What is being compared: color, or "shape?"

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jbooth
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Post #1by jbooth » Thu Dec 21, 2006 1:02 pm

I can understand why definite information is not given for the algorithm (propriatary information!), but I would like to know the general approach taken.

For example, I have processed a set of 5 graphics, where I was comparing them to one of the five. I put the one graphic in a separate folder, and then compared the two groups.

In one "run," the graphics are in color.
In another "run," the graphics are greyscaled.

The "master" image (call it "A," was rated as follows in the two groups (hope the columns show up ok! The numbers indicate percentage of agreement):

Color Greyscale
E61 B73
B60 E66
D55 D61
C51 C57

It is clear that the last two figures rank about the same. However, the figures in color as comared to greyscale values are "switched." (By the way, the figures involve different images of different objects.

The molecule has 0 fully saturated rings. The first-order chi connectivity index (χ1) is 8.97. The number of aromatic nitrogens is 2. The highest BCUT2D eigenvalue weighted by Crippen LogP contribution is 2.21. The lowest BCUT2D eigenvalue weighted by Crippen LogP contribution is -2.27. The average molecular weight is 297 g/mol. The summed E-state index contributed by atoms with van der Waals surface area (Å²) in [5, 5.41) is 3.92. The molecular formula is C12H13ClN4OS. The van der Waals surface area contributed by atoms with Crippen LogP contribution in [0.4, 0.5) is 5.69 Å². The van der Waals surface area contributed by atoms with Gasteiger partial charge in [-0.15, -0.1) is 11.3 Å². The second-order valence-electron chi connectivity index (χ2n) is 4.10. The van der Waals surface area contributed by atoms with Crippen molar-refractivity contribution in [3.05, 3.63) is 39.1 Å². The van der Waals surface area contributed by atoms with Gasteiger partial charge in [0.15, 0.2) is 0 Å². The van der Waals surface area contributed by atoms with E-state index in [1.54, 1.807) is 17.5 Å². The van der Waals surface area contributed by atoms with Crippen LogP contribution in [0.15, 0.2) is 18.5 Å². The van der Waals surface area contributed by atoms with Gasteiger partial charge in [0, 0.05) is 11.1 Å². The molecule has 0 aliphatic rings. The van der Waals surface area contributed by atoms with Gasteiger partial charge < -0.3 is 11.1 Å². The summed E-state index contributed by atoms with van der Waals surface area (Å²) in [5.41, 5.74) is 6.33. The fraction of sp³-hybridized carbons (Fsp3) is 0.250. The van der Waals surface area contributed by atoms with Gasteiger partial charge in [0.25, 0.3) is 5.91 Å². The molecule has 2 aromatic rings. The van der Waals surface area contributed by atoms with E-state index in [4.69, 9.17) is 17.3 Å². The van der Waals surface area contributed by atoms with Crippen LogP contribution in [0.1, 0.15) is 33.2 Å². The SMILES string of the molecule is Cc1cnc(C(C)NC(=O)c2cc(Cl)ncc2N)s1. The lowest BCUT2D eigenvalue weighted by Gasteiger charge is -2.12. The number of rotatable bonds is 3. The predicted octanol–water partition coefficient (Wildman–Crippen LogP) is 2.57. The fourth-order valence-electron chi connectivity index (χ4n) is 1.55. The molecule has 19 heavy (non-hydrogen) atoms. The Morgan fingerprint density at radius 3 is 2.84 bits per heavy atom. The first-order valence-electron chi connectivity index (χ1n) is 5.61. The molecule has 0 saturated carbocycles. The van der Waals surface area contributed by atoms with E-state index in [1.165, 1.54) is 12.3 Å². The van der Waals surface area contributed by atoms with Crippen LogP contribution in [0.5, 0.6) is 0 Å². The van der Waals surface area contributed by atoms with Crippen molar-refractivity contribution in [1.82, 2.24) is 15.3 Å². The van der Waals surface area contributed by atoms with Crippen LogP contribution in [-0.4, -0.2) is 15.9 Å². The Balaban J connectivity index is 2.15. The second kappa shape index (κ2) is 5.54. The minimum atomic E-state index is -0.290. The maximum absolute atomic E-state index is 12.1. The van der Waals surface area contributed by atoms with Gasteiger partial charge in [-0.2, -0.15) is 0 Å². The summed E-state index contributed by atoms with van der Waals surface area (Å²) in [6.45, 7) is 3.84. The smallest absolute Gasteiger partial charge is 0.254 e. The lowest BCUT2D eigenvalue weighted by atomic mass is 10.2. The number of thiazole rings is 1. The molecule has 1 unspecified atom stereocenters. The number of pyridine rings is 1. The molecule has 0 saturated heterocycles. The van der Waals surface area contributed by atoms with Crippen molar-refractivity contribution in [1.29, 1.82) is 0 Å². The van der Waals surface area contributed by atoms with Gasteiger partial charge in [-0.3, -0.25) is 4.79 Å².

My question: what is stressed more: color, or "shape?"
Does size of the figures have any impact on their similarity ratings?

Thanks for any info!
-- JB

bolide M
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bolide M
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Re: What is being compared: color, or "shape?"

Post #2by bolide » Fri Dec 22, 2006 8:51 pm

jbooth wrote:My question: what is stressed more: color, or "shape?"
Does size of the figures have any impact on their similarity ratings?


Color is more significant for our algorithm. rather the R,G,B color components and their positions. Therefore our algorithm is not so good for grayscaled and black&white images
Bolide Software


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